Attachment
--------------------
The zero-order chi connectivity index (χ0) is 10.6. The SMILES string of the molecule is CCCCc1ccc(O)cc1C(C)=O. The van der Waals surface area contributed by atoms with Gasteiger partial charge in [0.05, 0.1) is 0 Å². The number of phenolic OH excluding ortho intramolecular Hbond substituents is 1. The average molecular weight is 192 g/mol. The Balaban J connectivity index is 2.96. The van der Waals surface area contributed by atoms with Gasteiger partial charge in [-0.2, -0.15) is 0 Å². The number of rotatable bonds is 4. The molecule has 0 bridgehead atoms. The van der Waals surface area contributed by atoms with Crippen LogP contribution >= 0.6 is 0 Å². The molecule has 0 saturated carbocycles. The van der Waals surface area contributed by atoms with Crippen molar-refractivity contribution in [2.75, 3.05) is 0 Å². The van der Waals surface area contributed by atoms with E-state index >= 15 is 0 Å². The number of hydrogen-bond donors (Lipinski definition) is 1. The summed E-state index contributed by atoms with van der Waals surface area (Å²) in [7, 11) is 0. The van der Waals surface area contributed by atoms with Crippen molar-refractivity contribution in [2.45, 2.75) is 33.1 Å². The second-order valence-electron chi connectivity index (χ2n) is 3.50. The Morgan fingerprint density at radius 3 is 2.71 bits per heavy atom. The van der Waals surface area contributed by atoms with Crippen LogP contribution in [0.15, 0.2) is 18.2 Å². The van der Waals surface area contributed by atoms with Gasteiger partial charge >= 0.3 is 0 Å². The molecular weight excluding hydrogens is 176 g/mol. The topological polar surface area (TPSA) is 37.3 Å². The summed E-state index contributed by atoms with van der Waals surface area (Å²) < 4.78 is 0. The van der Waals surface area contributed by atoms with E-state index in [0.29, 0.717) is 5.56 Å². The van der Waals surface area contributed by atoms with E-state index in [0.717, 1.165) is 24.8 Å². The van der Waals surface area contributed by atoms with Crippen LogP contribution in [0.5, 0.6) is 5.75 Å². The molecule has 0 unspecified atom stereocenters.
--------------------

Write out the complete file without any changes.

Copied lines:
The zero-order chi connectivity index (χ0) is 10.6. The SMILES string of the molecule is CCCCc1ccc(O)cc1C(C)=O. The van der Waals surface area contributed by atoms with Gasteiger partial charge in [0.05, 0.1) is 0 Å². The number of phenolic OH excluding ortho intramolecular Hbond substituents is 1. The average molecular weight is 192 g/mol. The Balaban J connectivity index is 2.96. The van der Waals surface area contributed by atoms with Gasteiger partial charge in [-0.2, -0.15) is 0 Å². The number of rotatable bonds is 4. The molecule has 0 bridgehead atoms. The van der Waals surface area contributed by atoms with Crippen LogP contribution >= 0.6 is 0 Å². The molecule has 0 saturated carbocycles. The van der Waals surface area contributed by atoms with Crippen molar-refractivity contribution in [2.75, 3.05) is 0 Å². The van der Waals surface area contributed by atoms with E-state index >= 15 is 0 Å². The number of hydrogen-bond donors (Lipinski definition) is 1. The summed E-state index contributed by atoms with van der Waals surface area (Å²) in [7, 11) is 0. The van der Waals surface area contributed by atoms with Crippen molar-refractivity contribution in [2.45, 2.75) is 33.1 Å². The second-order valence-electron chi connectivity index (χ2n) is 3.50. The Morgan fingerprint density at radius 3 is 2.71 bits per heavy atom. The van der Waals surface area contributed by atoms with Crippen LogP contribution in [0.15, 0.2) is 18.2 Å². The van der Waals surface area contributed by atoms with Gasteiger partial charge >= 0.3 is 0 Å². The molecular weight excluding hydrogens is 176 g/mol. The topological polar surface area (TPSA) is 37.3 Å². The summed E-state index contributed by atoms with van der Waals surface area (Å²) < 4.78 is 0. The van der Waals surface area contributed by atoms with E-state index in [0.29, 0.717) is 5.56 Å². The van der Waals surface area contributed by atoms with E-state index in [0.717, 1.165) is 24.8 Å². The van der Waals surface area contributed by atoms with Crippen LogP contribution in [0.5, 0.6) is 5.75 Å². The molecule has 0 unspecified atom stereocenters.